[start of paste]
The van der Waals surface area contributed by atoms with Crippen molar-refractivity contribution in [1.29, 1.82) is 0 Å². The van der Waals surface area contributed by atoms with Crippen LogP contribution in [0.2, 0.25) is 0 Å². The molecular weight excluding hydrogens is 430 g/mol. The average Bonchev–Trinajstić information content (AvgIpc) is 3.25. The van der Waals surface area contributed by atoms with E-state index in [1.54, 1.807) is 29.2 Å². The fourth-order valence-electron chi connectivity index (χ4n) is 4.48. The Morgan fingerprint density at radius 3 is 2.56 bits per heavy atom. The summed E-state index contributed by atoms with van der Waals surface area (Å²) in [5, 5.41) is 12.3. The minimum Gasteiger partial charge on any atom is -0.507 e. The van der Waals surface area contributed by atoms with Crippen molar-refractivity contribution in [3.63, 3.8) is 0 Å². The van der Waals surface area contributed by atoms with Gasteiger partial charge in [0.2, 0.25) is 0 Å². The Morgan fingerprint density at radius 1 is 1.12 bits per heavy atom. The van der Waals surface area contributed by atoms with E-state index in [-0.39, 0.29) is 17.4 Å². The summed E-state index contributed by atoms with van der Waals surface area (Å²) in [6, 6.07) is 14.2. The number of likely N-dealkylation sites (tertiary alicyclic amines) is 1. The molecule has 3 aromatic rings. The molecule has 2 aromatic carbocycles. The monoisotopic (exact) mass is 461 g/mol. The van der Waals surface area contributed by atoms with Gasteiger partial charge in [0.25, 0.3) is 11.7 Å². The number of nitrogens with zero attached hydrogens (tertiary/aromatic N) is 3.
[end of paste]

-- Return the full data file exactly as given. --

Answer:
The van der Waals surface area contributed by atoms with Crippen molar-refractivity contribution in [1.29, 1.82) is 0 Å². The van der Waals surface area contributed by atoms with Crippen LogP contribution in [0.2, 0.25) is 0 Å². The molecular weight excluding hydrogens is 430 g/mol. The average Bonchev–Trinajstić information content (AvgIpc) is 3.25. The van der Waals surface area contributed by atoms with E-state index in [1.54, 1.807) is 29.2 Å². The fourth-order valence-electron chi connectivity index (χ4n) is 4.48. The Morgan fingerprint density at radius 3 is 2.56 bits per heavy atom. The summed E-state index contributed by atoms with van der Waals surface area (Å²) in [5, 5.41) is 12.3. The minimum Gasteiger partial charge on any atom is -0.507 e. The van der Waals surface area contributed by atoms with Crippen molar-refractivity contribution in [3.63, 3.8) is 0 Å². The van der Waals surface area contributed by atoms with Gasteiger partial charge in [0.2, 0.25) is 0 Å². The Morgan fingerprint density at radius 1 is 1.12 bits per heavy atom. The van der Waals surface area contributed by atoms with E-state index in [-0.39, 0.29) is 17.4 Å². The summed E-state index contributed by atoms with van der Waals surface area (Å²) in [6, 6.07) is 14.2. The number of likely N-dealkylation sites (tertiary alicyclic amines) is 1. The molecule has 3 aromatic rings. The molecule has 2 aromatic carbocycles. The monoisotopic (exact) mass is 461 g/mol. The van der Waals surface area contributed by atoms with Gasteiger partial charge in [0.25, 0.3) is 11.7 Å². The number of nitrogens with zero attached hydrogens (tertiary/aromatic N) is 3.